How to Spot a Meal Moth
When we hear about the need for pest control, we generally tend to think of pests such as cockroaches, termites, ants, and rodents. It is less often that we hear about home infestations caused by the infamous meal moths. However, despite being slightly lesser-known than the cockroach, meal moths can wreak havoc on your pantry or kitchen. Known for feeding, and laying their eggs in food products like grains and flour, meal moths will infest your food and become a general nuisance to your household. To better know whether you are dealing with a meal moth infestation in your home, let’s cover how to spot a meal moth and where they tend to spawn in your home.
The meal moth, or Pyralis farinalis, is a type of moth of the Pyralidae family. They are a common pest found in pantries or kitchens and feed on grains, cereal, cornmeal, and flour. Like most moths, the meal moth is mostly nocturnal and attracted to light. Adult meal moths are easily recognizable due to the coloring of their wings, which are speckled grey with a rust-brown band toward the ends. Their upper wings are considered colorful by moth standards, and the meal moth generally holds them close to the body while the moth is resting. The adult meal moth has a lifespan of around 6 days, of which it spends its adult life entirely dedicated to the function of reproduction. Within that time, the female meal moth will lay between 300-500 microscopic eggs that will hatch into larvae that are off-white in color and have a brown head.
Meal moths infest your home in one of two ways. They are either brought in with packed food items that have already been infested with eggs or larvae, or from food bought from an infested store or supermarket. Though product manufacturers take extensive efforts to prevent infestation and prevent the delivery of tainted food, meal moths can be hard to contain. Therefore, despite best efforts, infested product can occasionally slip by and make its way to the grocery aisle.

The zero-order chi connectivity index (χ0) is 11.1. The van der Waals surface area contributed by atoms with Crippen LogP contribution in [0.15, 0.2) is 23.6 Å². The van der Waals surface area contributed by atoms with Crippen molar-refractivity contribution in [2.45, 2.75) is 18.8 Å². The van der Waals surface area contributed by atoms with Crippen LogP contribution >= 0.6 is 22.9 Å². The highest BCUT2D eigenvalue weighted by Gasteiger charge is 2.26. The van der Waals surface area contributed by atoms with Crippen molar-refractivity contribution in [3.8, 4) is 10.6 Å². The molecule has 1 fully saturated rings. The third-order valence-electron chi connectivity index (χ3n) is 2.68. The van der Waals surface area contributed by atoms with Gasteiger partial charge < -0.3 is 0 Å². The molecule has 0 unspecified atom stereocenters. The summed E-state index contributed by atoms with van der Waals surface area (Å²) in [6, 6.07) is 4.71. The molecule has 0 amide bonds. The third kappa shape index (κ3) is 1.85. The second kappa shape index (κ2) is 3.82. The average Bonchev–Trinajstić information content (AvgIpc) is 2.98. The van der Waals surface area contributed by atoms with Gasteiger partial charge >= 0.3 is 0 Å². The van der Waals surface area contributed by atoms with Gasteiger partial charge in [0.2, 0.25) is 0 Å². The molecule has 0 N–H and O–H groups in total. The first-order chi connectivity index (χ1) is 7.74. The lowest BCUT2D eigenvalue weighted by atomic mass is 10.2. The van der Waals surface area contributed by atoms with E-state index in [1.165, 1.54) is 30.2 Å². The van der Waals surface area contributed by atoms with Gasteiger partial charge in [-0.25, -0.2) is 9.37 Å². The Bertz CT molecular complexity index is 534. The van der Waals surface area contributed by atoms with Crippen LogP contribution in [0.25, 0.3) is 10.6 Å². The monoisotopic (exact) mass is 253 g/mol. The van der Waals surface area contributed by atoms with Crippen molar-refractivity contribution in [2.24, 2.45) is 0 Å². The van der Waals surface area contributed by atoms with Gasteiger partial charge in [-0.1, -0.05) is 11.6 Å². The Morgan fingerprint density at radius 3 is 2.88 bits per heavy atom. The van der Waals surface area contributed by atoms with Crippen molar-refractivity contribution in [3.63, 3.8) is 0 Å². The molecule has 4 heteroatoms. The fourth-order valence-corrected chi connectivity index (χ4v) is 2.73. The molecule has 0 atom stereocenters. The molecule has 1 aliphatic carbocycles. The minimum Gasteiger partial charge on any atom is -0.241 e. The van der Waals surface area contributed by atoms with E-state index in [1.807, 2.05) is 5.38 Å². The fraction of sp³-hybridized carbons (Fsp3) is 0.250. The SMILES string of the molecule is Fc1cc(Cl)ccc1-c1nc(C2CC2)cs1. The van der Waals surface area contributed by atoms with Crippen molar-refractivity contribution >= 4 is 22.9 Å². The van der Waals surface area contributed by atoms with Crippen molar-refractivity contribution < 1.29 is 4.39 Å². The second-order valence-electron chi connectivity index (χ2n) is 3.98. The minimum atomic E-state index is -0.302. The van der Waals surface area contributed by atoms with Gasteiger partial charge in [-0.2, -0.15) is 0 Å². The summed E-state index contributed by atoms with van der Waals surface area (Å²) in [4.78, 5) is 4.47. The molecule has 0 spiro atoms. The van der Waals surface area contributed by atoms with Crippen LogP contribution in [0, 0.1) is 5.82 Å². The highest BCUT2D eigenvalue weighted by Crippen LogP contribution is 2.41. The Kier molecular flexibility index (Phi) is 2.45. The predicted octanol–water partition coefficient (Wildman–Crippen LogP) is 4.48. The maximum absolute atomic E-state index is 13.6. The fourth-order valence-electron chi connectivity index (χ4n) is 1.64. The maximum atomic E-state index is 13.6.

Once in your home, the meal moth will overrun your pantry. Larvae will chew through packaging to feed on other foods. They will also hide among grains they are feeding on or within various cracks they find. Though preferring grains, larva will also feed on dried fruit, seeds, and even cork. You may also find webs in your food from larvae creating silken cocoons as they transition into pupas. Larvae can even make their way to areas several meters from infested food in the pantry as they crawl around trying to find places where the can make their cocoons. Once an adult, the meal moth will lay its eggs in grains, flour, and cereal to ensure the survival of its offspring.
Once you determine that you have a meal moth infestation, there are a few options you can take to rid yourself of the pests. You can apply chemical insecticides to all cracks and crevices found within your shelves and cupboards to prevent future infestation. Or, if you are concerned whether you will be effective at removing the infestation on your own, you can contact pest control to handle the infestation. Just know that pest control or pesticides alone will not be enough to completely eliminate the infestation, and additional effort will need to be made to dispose of all contaminated foods. However, pest control can effectively remove a meal moth infestation from your pantry and prevent reinfestation in your home. If you are finding meal moths in your home, call pest control in Vancouver to get rid of these annoying pests.